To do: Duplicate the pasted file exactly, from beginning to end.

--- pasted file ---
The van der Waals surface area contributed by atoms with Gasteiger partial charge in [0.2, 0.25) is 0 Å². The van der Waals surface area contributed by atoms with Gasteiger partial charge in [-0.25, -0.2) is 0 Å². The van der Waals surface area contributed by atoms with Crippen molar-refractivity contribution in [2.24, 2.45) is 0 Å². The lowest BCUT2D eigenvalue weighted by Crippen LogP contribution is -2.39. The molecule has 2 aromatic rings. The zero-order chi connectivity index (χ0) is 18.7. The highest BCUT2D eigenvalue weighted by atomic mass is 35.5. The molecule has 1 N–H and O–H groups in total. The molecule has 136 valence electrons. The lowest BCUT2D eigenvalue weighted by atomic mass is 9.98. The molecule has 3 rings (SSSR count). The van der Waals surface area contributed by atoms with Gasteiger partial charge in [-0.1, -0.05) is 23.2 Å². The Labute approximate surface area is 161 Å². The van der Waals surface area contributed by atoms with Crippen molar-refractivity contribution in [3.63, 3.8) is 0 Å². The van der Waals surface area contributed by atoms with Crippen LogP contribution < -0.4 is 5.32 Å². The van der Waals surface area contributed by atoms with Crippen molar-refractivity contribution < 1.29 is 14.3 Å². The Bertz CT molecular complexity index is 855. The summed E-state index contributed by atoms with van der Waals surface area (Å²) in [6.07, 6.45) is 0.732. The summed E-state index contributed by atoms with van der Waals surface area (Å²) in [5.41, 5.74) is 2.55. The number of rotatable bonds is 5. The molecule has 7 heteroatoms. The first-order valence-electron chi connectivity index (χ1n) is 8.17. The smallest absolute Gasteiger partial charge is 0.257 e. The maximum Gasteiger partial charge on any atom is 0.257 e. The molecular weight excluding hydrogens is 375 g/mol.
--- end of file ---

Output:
The van der Waals surface area contributed by atoms with Gasteiger partial charge in [0.2, 0.25) is 0 Å². The van der Waals surface area contributed by atoms with Gasteiger partial charge in [-0.25, -0.2) is 0 Å². The van der Waals surface area contributed by atoms with Crippen molar-refractivity contribution in [2.24, 2.45) is 0 Å². The lowest BCUT2D eigenvalue weighted by Crippen LogP contribution is -2.39. The molecule has 2 aromatic rings. The zero-order chi connectivity index (χ0) is 18.7. The highest BCUT2D eigenvalue weighted by atomic mass is 35.5. The molecule has 1 N–H and O–H groups in total. The molecule has 136 valence electrons. The lowest BCUT2D eigenvalue weighted by atomic mass is 9.98. The molecule has 3 rings (SSSR count). The van der Waals surface area contributed by atoms with Gasteiger partial charge in [-0.1, -0.05) is 23.2 Å². The Labute approximate surface area is 161 Å². The van der Waals surface area contributed by atoms with Crippen molar-refractivity contribution in [3.63, 3.8) is 0 Å². The van der Waals surface area contributed by atoms with Crippen LogP contribution < -0.4 is 5.32 Å². The van der Waals surface area contributed by atoms with Crippen molar-refractivity contribution < 1.29 is 14.3 Å². The Bertz CT molecular complexity index is 855. The summed E-state index contributed by atoms with van der Waals surface area (Å²) in [6.07, 6.45) is 0.732. The summed E-state index contributed by atoms with van der Waals surface area (Å²) in [5.41, 5.74) is 2.55. The number of rotatable bonds is 5. The molecule has 7 heteroatoms. The first-order valence-electron chi connectivity index (χ1n) is 8.17. The smallest absolute Gasteiger partial charge is 0.257 e. The maximum Gasteiger partial charge on any atom is 0.257 e. The molecular weight excluding hydrogens is 375 g/mol.